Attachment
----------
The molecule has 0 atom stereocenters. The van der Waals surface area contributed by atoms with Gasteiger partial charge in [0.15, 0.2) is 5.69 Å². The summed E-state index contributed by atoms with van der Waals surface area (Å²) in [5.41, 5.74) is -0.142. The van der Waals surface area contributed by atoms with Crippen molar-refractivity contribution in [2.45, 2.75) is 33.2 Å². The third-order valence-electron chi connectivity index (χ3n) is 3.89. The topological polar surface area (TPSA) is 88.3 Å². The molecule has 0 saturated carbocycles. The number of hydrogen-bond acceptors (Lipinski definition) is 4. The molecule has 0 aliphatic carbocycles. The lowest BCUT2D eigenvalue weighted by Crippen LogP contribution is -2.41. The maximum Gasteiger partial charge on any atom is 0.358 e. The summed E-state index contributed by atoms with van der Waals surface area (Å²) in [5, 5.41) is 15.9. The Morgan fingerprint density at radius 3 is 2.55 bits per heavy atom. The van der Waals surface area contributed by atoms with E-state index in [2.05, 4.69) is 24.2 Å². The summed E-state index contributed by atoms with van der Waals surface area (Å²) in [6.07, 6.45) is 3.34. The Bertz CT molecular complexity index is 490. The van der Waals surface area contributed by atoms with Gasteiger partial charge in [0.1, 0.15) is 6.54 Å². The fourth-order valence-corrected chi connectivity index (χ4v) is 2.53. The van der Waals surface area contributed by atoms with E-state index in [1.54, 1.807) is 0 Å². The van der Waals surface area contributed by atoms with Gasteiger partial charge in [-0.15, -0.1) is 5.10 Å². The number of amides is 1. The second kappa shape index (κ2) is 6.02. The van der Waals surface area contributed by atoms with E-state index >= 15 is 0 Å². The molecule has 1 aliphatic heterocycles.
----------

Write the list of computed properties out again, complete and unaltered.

The molecule has 0 atom stereocenters. The van der Waals surface area contributed by atoms with Gasteiger partial charge in [0.15, 0.2) is 5.69 Å². The summed E-state index contributed by atoms with van der Waals surface area (Å²) in [5.41, 5.74) is -0.142. The van der Waals surface area contributed by atoms with Crippen molar-refractivity contribution in [2.45, 2.75) is 33.2 Å². The third-order valence-electron chi connectivity index (χ3n) is 3.89. The topological polar surface area (TPSA) is 88.3 Å². The molecule has 0 saturated carbocycles. The number of hydrogen-bond acceptors (Lipinski definition) is 4. The molecule has 0 aliphatic carbocycles. The lowest BCUT2D eigenvalue weighted by Crippen LogP contribution is -2.41. The maximum Gasteiger partial charge on any atom is 0.358 e. The summed E-state index contributed by atoms with van der Waals surface area (Å²) in [5, 5.41) is 15.9. The Morgan fingerprint density at radius 3 is 2.55 bits per heavy atom. The van der Waals surface area contributed by atoms with E-state index in [2.05, 4.69) is 24.2 Å². The summed E-state index contributed by atoms with van der Waals surface area (Å²) in [6.07, 6.45) is 3.34. The Bertz CT molecular complexity index is 490. The van der Waals surface area contributed by atoms with Gasteiger partial charge in [0.1, 0.15) is 6.54 Å². The fourth-order valence-corrected chi connectivity index (χ4v) is 2.53. The van der Waals surface area contributed by atoms with E-state index in [1.54, 1.807) is 0 Å². The van der Waals surface area contributed by atoms with Gasteiger partial charge in [-0.15, -0.1) is 5.10 Å². The number of amides is 1. The second kappa shape index (κ2) is 6.02. The van der Waals surface area contributed by atoms with E-state index >= 15 is 0 Å². The molecule has 1 aliphatic heterocycles.